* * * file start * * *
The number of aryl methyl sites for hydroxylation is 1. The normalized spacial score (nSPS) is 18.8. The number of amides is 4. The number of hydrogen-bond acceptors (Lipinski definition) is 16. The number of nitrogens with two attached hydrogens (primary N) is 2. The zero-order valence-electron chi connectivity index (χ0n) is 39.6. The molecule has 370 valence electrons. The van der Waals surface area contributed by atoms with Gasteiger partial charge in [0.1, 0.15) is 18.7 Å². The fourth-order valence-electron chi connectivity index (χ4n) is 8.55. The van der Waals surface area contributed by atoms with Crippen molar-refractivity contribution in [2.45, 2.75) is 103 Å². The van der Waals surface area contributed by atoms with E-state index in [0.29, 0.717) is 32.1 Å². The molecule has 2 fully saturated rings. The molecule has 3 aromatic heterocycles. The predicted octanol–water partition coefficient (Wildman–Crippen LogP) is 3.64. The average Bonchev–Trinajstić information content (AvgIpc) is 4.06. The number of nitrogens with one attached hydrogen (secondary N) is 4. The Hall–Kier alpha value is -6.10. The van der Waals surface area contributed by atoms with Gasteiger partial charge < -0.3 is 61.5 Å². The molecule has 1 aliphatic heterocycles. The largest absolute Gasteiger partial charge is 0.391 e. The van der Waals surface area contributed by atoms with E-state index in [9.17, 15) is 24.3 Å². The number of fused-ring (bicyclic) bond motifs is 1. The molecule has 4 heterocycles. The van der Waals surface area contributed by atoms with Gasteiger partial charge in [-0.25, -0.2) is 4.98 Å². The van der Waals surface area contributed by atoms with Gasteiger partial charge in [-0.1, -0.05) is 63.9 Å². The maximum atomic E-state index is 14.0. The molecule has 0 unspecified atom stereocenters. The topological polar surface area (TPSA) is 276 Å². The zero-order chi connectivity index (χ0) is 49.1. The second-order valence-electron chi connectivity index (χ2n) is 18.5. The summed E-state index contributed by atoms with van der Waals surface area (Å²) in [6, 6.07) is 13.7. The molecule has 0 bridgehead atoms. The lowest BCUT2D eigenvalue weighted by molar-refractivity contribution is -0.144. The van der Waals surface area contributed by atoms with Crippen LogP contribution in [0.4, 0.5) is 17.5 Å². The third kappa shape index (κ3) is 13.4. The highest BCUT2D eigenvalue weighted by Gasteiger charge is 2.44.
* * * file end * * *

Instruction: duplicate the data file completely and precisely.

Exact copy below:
The number of aryl methyl sites for hydroxylation is 1. The normalized spacial score (nSPS) is 18.8. The number of amides is 4. The number of hydrogen-bond acceptors (Lipinski definition) is 16. The number of nitrogens with two attached hydrogens (primary N) is 2. The zero-order valence-electron chi connectivity index (χ0n) is 39.6. The molecule has 370 valence electrons. The van der Waals surface area contributed by atoms with Gasteiger partial charge in [0.1, 0.15) is 18.7 Å². The fourth-order valence-electron chi connectivity index (χ4n) is 8.55. The van der Waals surface area contributed by atoms with Crippen molar-refractivity contribution in [2.45, 2.75) is 103 Å². The van der Waals surface area contributed by atoms with E-state index in [0.29, 0.717) is 32.1 Å². The molecule has 2 fully saturated rings. The molecule has 3 aromatic heterocycles. The predicted octanol–water partition coefficient (Wildman–Crippen LogP) is 3.64. The average Bonchev–Trinajstić information content (AvgIpc) is 4.06. The number of nitrogens with one attached hydrogen (secondary N) is 4. The Hall–Kier alpha value is -6.10. The van der Waals surface area contributed by atoms with Gasteiger partial charge < -0.3 is 61.5 Å². The molecule has 1 aliphatic heterocycles. The largest absolute Gasteiger partial charge is 0.391 e. The van der Waals surface area contributed by atoms with E-state index in [9.17, 15) is 24.3 Å². The number of fused-ring (bicyclic) bond motifs is 1. The molecule has 4 heterocycles. The van der Waals surface area contributed by atoms with Gasteiger partial charge in [-0.25, -0.2) is 4.98 Å². The van der Waals surface area contributed by atoms with Gasteiger partial charge in [-0.1, -0.05) is 63.9 Å². The maximum atomic E-state index is 14.0. The molecule has 0 unspecified atom stereocenters. The topological polar surface area (TPSA) is 276 Å². The zero-order chi connectivity index (χ0) is 49.1. The second-order valence-electron chi connectivity index (χ2n) is 18.5. The summed E-state index contributed by atoms with van der Waals surface area (Å²) in [6, 6.07) is 13.7. The molecule has 0 bridgehead atoms. The lowest BCUT2D eigenvalue weighted by molar-refractivity contribution is -0.144. The van der Waals surface area contributed by atoms with Crippen LogP contribution in [0.4, 0.5) is 17.5 Å². The third kappa shape index (κ3) is 13.4. The highest BCUT2D eigenvalue weighted by Gasteiger charge is 2.44.